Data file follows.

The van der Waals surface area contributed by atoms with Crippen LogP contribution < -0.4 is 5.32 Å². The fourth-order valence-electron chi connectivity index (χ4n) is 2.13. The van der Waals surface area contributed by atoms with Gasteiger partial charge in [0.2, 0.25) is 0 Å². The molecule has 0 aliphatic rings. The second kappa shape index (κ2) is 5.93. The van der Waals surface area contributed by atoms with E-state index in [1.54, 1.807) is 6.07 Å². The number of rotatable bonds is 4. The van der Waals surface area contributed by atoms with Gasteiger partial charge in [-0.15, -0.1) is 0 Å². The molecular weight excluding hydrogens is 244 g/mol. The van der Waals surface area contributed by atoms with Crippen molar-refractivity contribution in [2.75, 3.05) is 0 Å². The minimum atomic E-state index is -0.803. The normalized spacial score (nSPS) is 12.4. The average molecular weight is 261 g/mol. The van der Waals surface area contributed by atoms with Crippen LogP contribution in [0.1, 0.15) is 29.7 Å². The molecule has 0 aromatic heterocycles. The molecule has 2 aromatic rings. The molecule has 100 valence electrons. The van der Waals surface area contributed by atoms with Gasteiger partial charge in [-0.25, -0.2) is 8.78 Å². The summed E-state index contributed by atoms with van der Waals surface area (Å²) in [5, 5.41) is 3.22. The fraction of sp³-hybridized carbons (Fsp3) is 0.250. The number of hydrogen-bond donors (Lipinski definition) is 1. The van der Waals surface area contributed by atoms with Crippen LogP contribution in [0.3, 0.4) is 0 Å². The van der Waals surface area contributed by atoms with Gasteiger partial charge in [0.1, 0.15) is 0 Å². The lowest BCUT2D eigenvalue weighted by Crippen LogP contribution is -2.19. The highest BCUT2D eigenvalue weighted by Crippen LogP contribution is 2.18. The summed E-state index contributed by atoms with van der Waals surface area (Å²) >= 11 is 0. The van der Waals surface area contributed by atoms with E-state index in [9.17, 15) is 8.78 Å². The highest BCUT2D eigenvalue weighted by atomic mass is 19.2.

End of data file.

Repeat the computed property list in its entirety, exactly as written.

The van der Waals surface area contributed by atoms with Crippen LogP contribution < -0.4 is 5.32 Å². The fourth-order valence-electron chi connectivity index (χ4n) is 2.13. The van der Waals surface area contributed by atoms with Gasteiger partial charge in [0.2, 0.25) is 0 Å². The molecule has 0 aliphatic rings. The second kappa shape index (κ2) is 5.93. The van der Waals surface area contributed by atoms with E-state index in [1.54, 1.807) is 6.07 Å². The number of rotatable bonds is 4. The van der Waals surface area contributed by atoms with Gasteiger partial charge in [-0.15, -0.1) is 0 Å². The molecular weight excluding hydrogens is 244 g/mol. The van der Waals surface area contributed by atoms with Crippen molar-refractivity contribution in [2.75, 3.05) is 0 Å². The minimum atomic E-state index is -0.803. The normalized spacial score (nSPS) is 12.4. The average molecular weight is 261 g/mol. The van der Waals surface area contributed by atoms with Crippen LogP contribution in [0.1, 0.15) is 29.7 Å². The molecule has 0 aromatic heterocycles. The molecule has 2 aromatic rings. The molecule has 100 valence electrons. The van der Waals surface area contributed by atoms with Gasteiger partial charge in [-0.25, -0.2) is 8.78 Å². The summed E-state index contributed by atoms with van der Waals surface area (Å²) in [5, 5.41) is 3.22. The fraction of sp³-hybridized carbons (Fsp3) is 0.250. The number of hydrogen-bond donors (Lipinski definition) is 1. The van der Waals surface area contributed by atoms with Crippen LogP contribution in [0.3, 0.4) is 0 Å². The van der Waals surface area contributed by atoms with Gasteiger partial charge in [0.1, 0.15) is 0 Å². The lowest BCUT2D eigenvalue weighted by Crippen LogP contribution is -2.19. The highest BCUT2D eigenvalue weighted by Crippen LogP contribution is 2.18. The summed E-state index contributed by atoms with van der Waals surface area (Å²) >= 11 is 0. The van der Waals surface area contributed by atoms with E-state index in [9.17, 15) is 8.78 Å². The highest BCUT2D eigenvalue weighted by atomic mass is 19.2.